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Joe Biden rescinds Trump memo denying H-1B visa to programmers

The United States citizenship and immigration services (USCIS) has rescinded its earlier guidance memo which held that computer programmers were not entitled to H-1B visas meant for speciality occupations. The new policy memorandum rescinding the guidance follows an order from a US appellate court that overturned a decision by USCIS.

The immigration services agency had denied an H-1B visa application from Innova Solutions that sought to hire an Indian citizen to work as a computer programmer. In the order, the US court of appeals for the 9th circuit noted that denial of H1-B nonimmigrant visa petition was arbitrary and capricious. The appellate court said that although USCIS did not explicitly rely on the guidance memo, the denial followed its logic.

In a fresh memo to officers, the USCIS on Wednesday said that it is rescinding the 2017 policy memorandum effective immediately to “ensure consistent adjudications across the H-1B program.” The federal agency has directed its officers to not apply the earlier memo to any pending or new requests for H-1B classification, including “motions on and appeals of revocations and denials of H-1B classification.”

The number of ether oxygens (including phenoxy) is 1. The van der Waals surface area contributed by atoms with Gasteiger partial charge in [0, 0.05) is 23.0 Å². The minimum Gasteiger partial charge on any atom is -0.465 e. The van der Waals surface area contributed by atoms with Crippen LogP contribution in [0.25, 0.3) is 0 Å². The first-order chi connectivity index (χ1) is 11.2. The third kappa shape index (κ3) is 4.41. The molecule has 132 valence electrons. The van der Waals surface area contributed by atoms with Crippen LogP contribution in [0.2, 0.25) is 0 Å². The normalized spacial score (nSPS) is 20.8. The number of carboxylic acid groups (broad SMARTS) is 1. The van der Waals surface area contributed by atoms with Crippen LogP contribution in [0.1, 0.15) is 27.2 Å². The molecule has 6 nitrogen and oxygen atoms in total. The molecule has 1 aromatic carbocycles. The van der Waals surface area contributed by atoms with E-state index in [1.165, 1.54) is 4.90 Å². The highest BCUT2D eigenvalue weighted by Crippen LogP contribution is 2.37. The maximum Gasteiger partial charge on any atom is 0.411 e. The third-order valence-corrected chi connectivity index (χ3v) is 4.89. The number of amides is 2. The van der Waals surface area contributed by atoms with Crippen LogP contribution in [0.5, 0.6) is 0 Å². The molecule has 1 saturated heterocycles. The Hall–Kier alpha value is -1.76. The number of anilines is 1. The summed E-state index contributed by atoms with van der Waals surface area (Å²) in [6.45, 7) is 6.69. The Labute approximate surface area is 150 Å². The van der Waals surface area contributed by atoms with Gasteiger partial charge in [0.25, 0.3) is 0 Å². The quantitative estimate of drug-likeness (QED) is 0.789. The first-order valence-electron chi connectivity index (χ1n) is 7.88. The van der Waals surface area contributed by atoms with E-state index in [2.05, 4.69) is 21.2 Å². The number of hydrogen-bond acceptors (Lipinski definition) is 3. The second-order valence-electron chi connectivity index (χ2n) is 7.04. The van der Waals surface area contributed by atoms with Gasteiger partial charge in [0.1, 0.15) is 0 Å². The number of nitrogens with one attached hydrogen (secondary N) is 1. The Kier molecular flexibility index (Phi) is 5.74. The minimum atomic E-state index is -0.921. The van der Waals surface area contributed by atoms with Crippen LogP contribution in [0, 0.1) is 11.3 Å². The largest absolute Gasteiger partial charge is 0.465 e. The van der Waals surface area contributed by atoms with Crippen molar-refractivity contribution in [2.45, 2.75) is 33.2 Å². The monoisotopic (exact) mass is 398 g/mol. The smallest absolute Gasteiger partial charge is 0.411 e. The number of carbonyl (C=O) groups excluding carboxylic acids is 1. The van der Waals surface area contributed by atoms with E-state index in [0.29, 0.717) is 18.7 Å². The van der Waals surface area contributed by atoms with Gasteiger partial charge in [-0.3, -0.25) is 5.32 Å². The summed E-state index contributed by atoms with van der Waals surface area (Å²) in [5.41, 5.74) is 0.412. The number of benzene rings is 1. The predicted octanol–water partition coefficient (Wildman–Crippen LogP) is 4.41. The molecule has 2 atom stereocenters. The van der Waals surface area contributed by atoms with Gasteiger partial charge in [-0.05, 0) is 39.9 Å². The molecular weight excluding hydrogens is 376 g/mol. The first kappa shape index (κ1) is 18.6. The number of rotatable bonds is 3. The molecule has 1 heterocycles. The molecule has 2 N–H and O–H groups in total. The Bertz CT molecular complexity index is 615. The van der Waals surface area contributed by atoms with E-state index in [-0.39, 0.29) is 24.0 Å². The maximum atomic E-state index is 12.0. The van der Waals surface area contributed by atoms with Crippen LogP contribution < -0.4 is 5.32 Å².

The agency further stated that the memorandum does not remove USCIS officers’ discretion in making adjudicatory decisions and is intended solely for the guidance in discharging their official duties. “It may not be relied upon to create any right or benefit, substantive or procedural, enforceable under law or by any individual or other party in removal proceedings, in litigation with the United States, or in any other form or manner,” the memo reads.

In the past few days, the Biden administration has made a series of announcements related to H1-B visa, delaying the measures taken by the previous administration. The department of homeland security (DHS) postponed the implementation of proposed changes to the H-1B registration system and selection process until December 31, 2021. According to the DHS, the effective date for the proposed changes has been delayed to give USCIS more time to “develop, test, and implement the modifications.” Hindustan Times

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